Rangel leads efforts for agriculture-based career academy, succeeds

Four years ago, the idea of an Agriculture Career Academy had failed to take off, however, recently career and technical education director Melinda Rangel decided it was necessary to revisit the idea. Beginning in the 2018-19 school year, the Ag Career Academy will be offered to 25 students that apply for the chance to learn from an ag-based perspective.

When the number of students looking for ways to acquire credits increased, Rangel looked into finding a common denominator. From her research, she found that 60 percent of the students looking to make up credits were taking an agriculture class. Rangel said her research made her believe that the kids were not struggling, but in need of different instruction. As a result, Rangel decided to revisit the idea of an academy and compiled a group of teachers to attend a conference in Tampa, Fla.

“I learned that a career academy is not just for students that may be struggling in normal academic areas, it is really just a way for students to learn. It provides them an opportunity to learn academics through the lens of a career,” Rangel said. “We chose agriculture. At first I had ag in my mind because of the students that we had coming out for credit recovery and the alternative program, but the more we learned at the conference, I learned that saving struggling kids who are failing should be why we have the academy. It should be an option for anybody who wants to learn through this lens of instruction.”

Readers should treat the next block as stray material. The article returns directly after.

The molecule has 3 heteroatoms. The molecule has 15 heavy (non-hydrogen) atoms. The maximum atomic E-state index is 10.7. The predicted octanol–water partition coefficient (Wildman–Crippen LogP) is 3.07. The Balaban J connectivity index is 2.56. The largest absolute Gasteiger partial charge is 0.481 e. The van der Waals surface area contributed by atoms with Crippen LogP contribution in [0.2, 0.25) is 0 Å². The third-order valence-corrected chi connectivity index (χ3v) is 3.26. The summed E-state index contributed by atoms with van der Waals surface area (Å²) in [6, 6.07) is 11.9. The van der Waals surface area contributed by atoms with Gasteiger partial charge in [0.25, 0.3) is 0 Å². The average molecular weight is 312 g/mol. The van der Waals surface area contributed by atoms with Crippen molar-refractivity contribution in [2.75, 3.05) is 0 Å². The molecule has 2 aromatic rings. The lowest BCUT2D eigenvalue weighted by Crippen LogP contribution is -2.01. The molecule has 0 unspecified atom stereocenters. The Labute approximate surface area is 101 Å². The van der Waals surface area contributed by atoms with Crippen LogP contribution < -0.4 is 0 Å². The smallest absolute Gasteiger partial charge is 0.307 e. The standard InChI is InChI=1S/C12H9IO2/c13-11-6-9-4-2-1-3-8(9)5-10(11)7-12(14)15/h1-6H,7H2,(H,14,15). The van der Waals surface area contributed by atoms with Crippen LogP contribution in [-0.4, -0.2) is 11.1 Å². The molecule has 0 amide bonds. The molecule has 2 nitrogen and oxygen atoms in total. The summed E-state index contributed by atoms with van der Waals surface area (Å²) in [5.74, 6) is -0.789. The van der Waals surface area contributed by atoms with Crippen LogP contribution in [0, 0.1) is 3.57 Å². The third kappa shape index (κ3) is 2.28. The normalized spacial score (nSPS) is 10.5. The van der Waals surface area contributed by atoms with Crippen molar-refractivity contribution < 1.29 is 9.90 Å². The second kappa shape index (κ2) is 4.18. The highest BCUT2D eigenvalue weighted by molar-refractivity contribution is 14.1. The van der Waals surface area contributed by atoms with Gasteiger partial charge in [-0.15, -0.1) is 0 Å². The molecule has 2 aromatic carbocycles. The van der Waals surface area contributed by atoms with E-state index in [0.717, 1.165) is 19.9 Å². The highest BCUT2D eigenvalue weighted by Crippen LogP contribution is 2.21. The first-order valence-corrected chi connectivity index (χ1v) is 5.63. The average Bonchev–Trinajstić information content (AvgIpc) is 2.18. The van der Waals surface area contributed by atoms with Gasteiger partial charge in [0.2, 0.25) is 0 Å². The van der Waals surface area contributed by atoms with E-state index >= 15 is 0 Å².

Unlike in normal courses, the curriculum will be altered to be taught from an agricultural point of view.

“The kids in this academy will take the same core classes in addition to an ag elective. They will be getting the same standards that any other kid in that English class is getting in that grade level with the infusion of agriculture,” Rangel said. “It is just teaching and then making those connections between all of your core subjects and your ag class to learn about how agriculture really impacts us in many ways.”

While the students will experience changes in curriculum, a select group of four teachers will go about introducing the information. Elizabeth Gunn will teach social studies, Ryan Kopper and Lacie Fair will teach English and Amber Janzen will teach agriculture.

“I am the support. I am the cheerleader. I am the ‘whatever they need person’,” said Rangel. “I want to support this team of teachers. They are really doing something new and creative and innovative. It takes time and work.”

The career academy is expected to remain for following years. As for growth in the program, Rangel says she is excited for new partnerships in the school and community.

“In our community, we have lots of ag resources and an advisory board in our current tech-ed pathways that is strong and supportive,” Rangel said. “We want all 25 of these kids their senior year to be able to do an internship. We want to find those places that our kids can go out in the business and community and find ways that they can learn about that career while actually in the career.”

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